Please use this identifier to cite or link to this item: https://hdl.handle.net/2440/11578
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dc.contributor.authorPeng, H.-
dc.contributor.authorCallison, D.-
dc.contributor.authorLi, P.-
dc.contributor.authorBurrell, C.-
dc.date.issued1999-
dc.identifier.citationHuman Gene Therapy, 1999; 10(3):449-462-
dc.identifier.issn1043-0342-
dc.identifier.issn1557-7422-
dc.identifier.urihttp://hdl.handle.net/2440/11578-
dc.description.abstractCoexpression of different effector molecules from a single vector (a dual-function vector) may provide enhanced efficacy. Thus far most of the reported anti-HIV dual-function vectors express different effector RNAs as a chimeric molecule. In our study involving retroviral vectors coexpressing a U5 ribozyme and either an anti-tat or anti-rev antisense RNA, chimeric vectors exhibit poor potency in several important functional aspects, including inhibition of HIV replication, protection against cytopathic effects, and suppression of target gene function. Surprisingly, such a poor efficacy of chimeric vector function was not associated with a lower level of effector RNA expression. These results indicate that expression of two effector RNAs as a chimeric molecule can lead to interference, reducing their global biological effects. More importantly, we have demonstrated that such interference can be avoided by coexpressing these effector RNAs as separate molecules through a new dual-function vector, called a dual-effector cassette (Dec) vector, developed in this study. We also define some of the design alterations that might affect the efficacy of the Dec vector and demonstrate that forward-designed Dec vectors are more efficacious than reverse-designed Dec vectors, which express a lower level of effector RNA owing to the instability of the 5' effector cassettes in the provirus. We believe that the principle of Dec vector design may also be applicable for the coexpression of other therapeutic RNA effectors in many gene therapy applications.-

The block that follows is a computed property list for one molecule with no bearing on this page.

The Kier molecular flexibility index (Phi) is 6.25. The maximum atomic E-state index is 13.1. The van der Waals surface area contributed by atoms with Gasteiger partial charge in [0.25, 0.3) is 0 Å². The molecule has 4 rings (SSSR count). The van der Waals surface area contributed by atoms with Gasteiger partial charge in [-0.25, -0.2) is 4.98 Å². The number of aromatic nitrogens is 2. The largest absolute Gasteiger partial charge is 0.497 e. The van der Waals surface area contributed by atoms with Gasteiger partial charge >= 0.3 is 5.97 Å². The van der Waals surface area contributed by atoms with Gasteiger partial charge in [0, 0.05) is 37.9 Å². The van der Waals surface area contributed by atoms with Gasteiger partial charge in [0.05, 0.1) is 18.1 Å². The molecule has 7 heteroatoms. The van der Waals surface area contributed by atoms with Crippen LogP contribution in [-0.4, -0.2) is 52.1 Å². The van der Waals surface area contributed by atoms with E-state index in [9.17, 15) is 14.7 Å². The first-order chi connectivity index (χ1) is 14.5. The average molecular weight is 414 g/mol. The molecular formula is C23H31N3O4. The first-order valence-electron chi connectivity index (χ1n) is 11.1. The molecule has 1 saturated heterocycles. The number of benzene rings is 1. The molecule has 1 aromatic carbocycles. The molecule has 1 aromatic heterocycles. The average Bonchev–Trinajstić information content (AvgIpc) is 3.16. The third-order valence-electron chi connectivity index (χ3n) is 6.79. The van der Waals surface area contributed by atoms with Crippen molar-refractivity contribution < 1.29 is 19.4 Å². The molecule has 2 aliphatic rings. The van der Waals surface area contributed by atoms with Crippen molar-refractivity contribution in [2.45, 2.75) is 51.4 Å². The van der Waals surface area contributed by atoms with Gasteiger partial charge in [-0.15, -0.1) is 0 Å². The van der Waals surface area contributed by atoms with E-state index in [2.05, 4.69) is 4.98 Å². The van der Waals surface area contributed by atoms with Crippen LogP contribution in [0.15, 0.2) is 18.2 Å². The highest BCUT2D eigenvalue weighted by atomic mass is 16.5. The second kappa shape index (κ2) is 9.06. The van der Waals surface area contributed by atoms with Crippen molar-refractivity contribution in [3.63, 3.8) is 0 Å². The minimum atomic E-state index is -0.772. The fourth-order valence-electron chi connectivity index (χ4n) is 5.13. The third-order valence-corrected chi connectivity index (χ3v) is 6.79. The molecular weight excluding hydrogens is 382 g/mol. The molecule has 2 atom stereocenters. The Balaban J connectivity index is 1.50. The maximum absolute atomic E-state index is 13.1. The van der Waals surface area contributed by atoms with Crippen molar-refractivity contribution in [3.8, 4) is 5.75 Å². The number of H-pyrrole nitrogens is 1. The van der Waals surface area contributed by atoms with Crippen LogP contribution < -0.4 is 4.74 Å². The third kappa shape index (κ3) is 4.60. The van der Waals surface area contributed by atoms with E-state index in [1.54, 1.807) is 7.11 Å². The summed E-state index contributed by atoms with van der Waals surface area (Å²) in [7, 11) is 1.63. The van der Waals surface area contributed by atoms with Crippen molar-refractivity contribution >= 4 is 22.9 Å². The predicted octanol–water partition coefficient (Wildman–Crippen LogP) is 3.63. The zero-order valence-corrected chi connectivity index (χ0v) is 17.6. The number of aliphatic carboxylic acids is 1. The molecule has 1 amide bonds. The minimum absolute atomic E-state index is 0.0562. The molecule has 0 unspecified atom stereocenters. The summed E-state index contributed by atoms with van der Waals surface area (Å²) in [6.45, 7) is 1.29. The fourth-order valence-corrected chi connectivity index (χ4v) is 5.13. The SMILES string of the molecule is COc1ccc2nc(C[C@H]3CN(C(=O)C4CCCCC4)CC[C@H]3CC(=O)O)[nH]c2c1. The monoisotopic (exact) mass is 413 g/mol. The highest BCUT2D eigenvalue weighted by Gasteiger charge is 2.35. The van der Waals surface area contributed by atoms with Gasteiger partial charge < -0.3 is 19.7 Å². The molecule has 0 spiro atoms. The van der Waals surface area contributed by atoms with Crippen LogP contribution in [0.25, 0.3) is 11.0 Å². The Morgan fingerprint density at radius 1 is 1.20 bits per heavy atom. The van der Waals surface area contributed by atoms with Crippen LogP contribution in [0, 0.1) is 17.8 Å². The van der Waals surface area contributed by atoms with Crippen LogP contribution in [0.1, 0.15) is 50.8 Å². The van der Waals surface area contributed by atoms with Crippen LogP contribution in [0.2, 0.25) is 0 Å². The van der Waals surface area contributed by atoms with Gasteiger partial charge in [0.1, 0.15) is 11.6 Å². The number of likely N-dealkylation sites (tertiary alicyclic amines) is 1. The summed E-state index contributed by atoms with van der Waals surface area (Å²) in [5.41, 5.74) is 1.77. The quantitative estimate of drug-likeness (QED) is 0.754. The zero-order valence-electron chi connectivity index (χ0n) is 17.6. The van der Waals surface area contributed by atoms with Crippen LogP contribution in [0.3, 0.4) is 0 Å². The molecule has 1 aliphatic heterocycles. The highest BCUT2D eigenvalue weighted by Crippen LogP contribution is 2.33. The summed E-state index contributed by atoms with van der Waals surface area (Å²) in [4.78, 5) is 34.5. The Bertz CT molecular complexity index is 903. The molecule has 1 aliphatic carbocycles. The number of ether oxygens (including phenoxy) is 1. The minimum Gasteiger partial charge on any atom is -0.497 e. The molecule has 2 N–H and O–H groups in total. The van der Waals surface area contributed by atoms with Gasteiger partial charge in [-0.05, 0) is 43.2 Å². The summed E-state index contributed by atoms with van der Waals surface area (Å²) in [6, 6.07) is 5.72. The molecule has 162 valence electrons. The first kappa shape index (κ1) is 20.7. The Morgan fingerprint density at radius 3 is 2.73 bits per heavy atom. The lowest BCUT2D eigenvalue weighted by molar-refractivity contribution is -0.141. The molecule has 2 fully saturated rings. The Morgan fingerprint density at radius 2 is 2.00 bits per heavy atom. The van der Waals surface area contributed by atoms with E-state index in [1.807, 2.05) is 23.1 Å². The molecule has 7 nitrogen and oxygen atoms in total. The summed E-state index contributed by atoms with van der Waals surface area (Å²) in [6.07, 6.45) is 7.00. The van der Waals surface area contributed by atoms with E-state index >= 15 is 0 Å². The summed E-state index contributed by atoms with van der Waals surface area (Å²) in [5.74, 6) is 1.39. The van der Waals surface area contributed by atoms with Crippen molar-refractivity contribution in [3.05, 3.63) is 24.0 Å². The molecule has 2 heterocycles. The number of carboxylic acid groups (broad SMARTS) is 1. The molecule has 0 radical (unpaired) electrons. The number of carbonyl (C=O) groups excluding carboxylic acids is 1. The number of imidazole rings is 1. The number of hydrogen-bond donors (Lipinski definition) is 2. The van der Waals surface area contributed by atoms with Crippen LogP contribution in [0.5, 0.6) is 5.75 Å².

dc.description.statementofresponsibilityHairong Peng, Deborah Callison, Peng Li, Christopher J. Burrell-
dc.language.isoen-
dc.publisherMARY ANN LIEBERT INC PUBL-
dc.rightsCopyright© Mary Ann Liebert, Inc. publishers. All rights reserved, USA and worldwide-
dc.subjectCell Line-
dc.subjectJurkat Cells-
dc.subjectHumans-
dc.subjectRetroviridae-
dc.subjectHIV-
dc.subjectRNA, Catalytic-
dc.subjectHIV Core Protein p24-
dc.subjectGene Products, tat-
dc.subjectRNA-
dc.subjectImmunoblotting-
dc.subjectTransduction, Genetic-
dc.subjectTransfection-
dc.subjectReverse Transcriptase Polymerase Chain Reaction-
dc.subjectGenetic Vectors-
dc.subjectModels, Biological-
dc.subjectTime Factors-
dc.subjecttat Gene Products, Human Immunodeficiency Virus-
dc.subjectGenetic Therapy-
dc.titleInterference between effector RNAs expressed from conventional dual-function anti-HIV retroviral vectors can be circumvented using dual-effector-cassette retroviral vectors-
dc.typeJournal article-
dc.identifier.doi10.1089/10430349950018896-
pubs.publication-statusPublished-
dc.identifier.orcidBurrell, C. [0000-0002-4020-349X]-
Appears in Collections:Aurora harvest 7
Microbiology and Immunology publications

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